UT University Health Services

Monkeypox (Mpox) Information and Resources

As of November 2022, following a series of consultations with global experts, WHO will begin using a new preferred term “mpox” as a synonym for monkeypox. Both names will be used simultaneously for one year while “monkeypox” is phased out.

If you are a UT student and have been exposed to mpox or have mpox symptoms, access testing services and guidance at University Health Services by calling the 24/7 Nurse Advice Line at 512-475-6877 (NURS). Employees should contact their personal healthcare provider.

What is mpox?

Mpox is a disease caused by infection with the mpox virus. While mpox can be very painful, it is rarely fatal. The World Health Organization, United States Department of Health and Human Services, and Austin Public Health have declared mpox a public health emergency. Austin Public Health tracks cases of mpox in Travis County, with the dashboard updating weekly on Thursdays. Just as we have seen with other communicable diseases, we expect campus to mirror the community with the incidence of this virus.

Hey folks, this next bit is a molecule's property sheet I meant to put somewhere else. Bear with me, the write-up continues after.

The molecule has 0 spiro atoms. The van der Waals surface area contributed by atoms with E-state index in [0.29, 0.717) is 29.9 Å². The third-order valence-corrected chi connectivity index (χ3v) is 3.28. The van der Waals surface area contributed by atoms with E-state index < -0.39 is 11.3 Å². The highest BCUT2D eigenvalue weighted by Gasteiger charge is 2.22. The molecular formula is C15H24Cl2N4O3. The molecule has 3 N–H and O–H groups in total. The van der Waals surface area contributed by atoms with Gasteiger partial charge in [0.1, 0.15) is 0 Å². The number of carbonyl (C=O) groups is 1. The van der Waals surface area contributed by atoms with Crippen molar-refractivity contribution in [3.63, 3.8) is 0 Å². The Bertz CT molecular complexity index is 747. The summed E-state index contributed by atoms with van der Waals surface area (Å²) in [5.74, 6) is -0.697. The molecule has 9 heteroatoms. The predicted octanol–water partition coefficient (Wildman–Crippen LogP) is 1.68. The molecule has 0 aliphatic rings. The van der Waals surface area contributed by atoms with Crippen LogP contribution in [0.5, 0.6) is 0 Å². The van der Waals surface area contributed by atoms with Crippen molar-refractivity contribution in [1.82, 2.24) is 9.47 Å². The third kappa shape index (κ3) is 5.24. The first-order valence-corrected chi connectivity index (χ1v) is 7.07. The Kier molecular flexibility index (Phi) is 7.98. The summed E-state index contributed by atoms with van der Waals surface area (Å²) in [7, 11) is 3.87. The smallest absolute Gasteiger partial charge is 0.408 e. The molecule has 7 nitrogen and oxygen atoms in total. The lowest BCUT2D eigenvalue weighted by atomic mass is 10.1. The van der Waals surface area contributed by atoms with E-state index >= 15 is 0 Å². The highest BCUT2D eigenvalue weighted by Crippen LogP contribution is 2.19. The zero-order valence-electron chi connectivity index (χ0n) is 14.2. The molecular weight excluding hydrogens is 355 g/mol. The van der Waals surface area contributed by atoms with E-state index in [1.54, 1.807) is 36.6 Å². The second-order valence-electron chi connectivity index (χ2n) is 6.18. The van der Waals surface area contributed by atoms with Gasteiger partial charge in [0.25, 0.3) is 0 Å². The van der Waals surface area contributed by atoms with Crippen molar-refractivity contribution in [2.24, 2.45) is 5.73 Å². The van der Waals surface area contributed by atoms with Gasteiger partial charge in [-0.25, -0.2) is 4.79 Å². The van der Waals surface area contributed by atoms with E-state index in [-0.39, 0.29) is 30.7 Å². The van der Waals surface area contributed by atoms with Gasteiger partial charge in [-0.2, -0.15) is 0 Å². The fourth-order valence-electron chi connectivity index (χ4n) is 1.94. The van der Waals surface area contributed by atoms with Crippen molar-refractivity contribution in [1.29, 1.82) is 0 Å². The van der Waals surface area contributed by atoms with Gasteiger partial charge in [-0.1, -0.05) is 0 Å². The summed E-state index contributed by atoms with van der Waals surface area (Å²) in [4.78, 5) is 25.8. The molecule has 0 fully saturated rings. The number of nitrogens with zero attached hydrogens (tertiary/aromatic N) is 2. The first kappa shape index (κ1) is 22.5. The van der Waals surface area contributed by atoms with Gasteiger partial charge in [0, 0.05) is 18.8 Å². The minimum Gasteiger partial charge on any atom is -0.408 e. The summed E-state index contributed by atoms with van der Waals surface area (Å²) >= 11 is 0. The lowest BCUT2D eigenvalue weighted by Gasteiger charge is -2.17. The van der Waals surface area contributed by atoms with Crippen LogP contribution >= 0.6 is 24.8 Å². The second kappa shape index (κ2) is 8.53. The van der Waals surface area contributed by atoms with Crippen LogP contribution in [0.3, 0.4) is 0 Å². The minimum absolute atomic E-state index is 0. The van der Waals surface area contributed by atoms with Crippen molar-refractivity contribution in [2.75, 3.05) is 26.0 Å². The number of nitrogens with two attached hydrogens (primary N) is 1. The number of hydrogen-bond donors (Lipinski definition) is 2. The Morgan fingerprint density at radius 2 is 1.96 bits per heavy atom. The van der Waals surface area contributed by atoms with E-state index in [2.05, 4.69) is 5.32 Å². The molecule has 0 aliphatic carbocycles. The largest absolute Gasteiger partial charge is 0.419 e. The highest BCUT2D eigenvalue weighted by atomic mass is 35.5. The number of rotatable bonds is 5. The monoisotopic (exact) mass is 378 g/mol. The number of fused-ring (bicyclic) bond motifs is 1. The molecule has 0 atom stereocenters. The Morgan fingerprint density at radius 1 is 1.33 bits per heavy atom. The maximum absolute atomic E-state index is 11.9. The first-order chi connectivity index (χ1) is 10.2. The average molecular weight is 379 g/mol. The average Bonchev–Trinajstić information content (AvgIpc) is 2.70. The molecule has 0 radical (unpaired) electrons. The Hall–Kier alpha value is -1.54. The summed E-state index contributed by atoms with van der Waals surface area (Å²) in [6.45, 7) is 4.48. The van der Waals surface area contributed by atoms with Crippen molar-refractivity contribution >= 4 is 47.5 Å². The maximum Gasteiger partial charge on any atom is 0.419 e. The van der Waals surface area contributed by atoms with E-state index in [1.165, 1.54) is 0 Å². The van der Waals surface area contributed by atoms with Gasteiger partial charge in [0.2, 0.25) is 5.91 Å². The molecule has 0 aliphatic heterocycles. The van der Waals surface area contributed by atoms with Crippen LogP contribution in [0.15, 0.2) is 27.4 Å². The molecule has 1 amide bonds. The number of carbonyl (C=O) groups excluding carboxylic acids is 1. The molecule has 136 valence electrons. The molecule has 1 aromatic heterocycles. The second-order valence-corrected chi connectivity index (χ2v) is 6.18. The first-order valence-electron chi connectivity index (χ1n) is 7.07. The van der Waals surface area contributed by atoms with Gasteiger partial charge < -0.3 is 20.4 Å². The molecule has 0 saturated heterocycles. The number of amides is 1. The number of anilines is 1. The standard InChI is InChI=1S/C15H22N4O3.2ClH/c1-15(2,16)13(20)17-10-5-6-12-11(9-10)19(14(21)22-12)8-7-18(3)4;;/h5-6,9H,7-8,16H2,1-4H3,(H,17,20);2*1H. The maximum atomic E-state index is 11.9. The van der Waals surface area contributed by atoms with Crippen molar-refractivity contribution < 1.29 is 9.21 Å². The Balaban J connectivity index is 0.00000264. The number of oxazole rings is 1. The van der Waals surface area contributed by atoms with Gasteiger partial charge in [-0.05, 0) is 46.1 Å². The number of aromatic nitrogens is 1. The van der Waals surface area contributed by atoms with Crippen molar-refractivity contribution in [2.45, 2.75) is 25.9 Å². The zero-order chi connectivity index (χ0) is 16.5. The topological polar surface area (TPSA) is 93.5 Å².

How is mpox spread?

Mpox does not spread easily. It is most commonly transmitted through close, personal, often skin-to-skin contact with infected people or animals. It can also be spread through contact with objects, fabrics (clothing, bedding, or towels), and surfaces that have been used by someone with mpox. It can also be spread via respiratory secretions or oral fluids from a person with mpox during prolonged face-to-face contact or during intimate physical contact; however, it does not linger in the air and is not thought to be transmitted during short periods of shared air space.